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 ResearchResearch AreasMicrobial Pathogenesis of Oral OrganismsSharma     October 22, 2014  

Microbial Pathogenesis of Oral Organisms

ASHU SHARMA, PhD  personal profile

The paths of pathogenic bacteria

The human oral cavity is a highly diverse ecosystem containing more than 500 species of bacteria, including both cultivable and non-cultivable species.  It is believed that infection with a select few Gram-negative anaerobes, called the red-complex, is responsible for causing periodontitis or gum disease, which if not treated leads to tooth loss. My lab studies the pathogenic mechanisms of the red-complex bacteria by utilizing molecular-genetic and biochemical approaches. The red-complex bacteria of the include Porphyromonas gingivalis, Tannerella forsythia (formerly Bacteroides forsythus) and Treponema denticola (a spirochete).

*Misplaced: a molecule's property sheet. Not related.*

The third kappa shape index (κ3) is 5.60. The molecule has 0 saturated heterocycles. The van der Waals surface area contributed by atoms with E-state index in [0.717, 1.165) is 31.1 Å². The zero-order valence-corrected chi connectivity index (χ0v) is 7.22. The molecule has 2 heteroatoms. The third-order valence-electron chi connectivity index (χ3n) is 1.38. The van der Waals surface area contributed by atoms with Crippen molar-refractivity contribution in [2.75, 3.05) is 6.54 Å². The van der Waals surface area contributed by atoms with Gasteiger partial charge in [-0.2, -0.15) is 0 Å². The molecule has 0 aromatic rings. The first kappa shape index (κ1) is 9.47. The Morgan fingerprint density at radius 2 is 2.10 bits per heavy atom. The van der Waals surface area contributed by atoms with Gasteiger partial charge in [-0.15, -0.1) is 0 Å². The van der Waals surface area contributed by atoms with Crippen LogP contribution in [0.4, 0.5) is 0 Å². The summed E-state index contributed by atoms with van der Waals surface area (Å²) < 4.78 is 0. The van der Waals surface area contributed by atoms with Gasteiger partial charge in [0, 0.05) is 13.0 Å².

Our overall objectives are to gain a better understanding of how these pathogenic bacteria initiate colonization, form biofilms, and initiate tissue destructive host immune responses critical for disease progression.  The research focuses on identifying virulence factors these bacteria produce and host-cell receptors involved in their recognition.  Identification of these virulence factors and their receptor should pave the way for developing intervention strategies, such as vaccines, against periodontal bacteria. In this regard, we have developed genetic systems whereby non-pathogenic oral streptococci (Streptococci gordonii) can be engineered to expression vaccine antigens of choice.  These genetically modified streptococcal vectors can be utilized for vaccine delivery by oral route.